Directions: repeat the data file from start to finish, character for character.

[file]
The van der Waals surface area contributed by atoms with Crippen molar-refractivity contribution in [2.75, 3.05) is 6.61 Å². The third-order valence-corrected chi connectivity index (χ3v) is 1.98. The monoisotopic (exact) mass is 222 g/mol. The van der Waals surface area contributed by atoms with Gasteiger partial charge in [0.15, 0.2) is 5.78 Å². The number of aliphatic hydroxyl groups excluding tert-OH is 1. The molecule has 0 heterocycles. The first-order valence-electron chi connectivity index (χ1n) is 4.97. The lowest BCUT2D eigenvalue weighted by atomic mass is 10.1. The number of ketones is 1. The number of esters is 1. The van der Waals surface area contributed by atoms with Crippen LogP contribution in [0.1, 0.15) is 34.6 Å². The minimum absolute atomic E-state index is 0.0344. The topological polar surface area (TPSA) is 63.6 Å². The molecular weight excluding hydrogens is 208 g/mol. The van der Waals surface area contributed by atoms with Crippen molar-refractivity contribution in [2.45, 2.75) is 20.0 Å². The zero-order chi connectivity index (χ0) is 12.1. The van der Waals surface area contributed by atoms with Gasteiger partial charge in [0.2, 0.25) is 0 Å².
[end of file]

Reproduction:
The van der Waals surface area contributed by atoms with Crippen molar-refractivity contribution in [2.75, 3.05) is 6.61 Å². The third-order valence-corrected chi connectivity index (χ3v) is 1.98. The monoisotopic (exact) mass is 222 g/mol. The van der Waals surface area contributed by atoms with Gasteiger partial charge in [0.15, 0.2) is 5.78 Å². The number of aliphatic hydroxyl groups excluding tert-OH is 1. The molecule has 0 heterocycles. The first-order valence-electron chi connectivity index (χ1n) is 4.97. The lowest BCUT2D eigenvalue weighted by atomic mass is 10.1. The number of ketones is 1. The number of esters is 1. The van der Waals surface area contributed by atoms with Crippen LogP contribution in [0.1, 0.15) is 34.6 Å². The minimum absolute atomic E-state index is 0.0344. The topological polar surface area (TPSA) is 63.6 Å². The molecular weight excluding hydrogens is 208 g/mol. The van der Waals surface area contributed by atoms with Crippen molar-refractivity contribution in [2.45, 2.75) is 20.0 Å². The zero-order chi connectivity index (χ0) is 12.1. The van der Waals surface area contributed by atoms with Gasteiger partial charge in [0.2, 0.25) is 0 Å².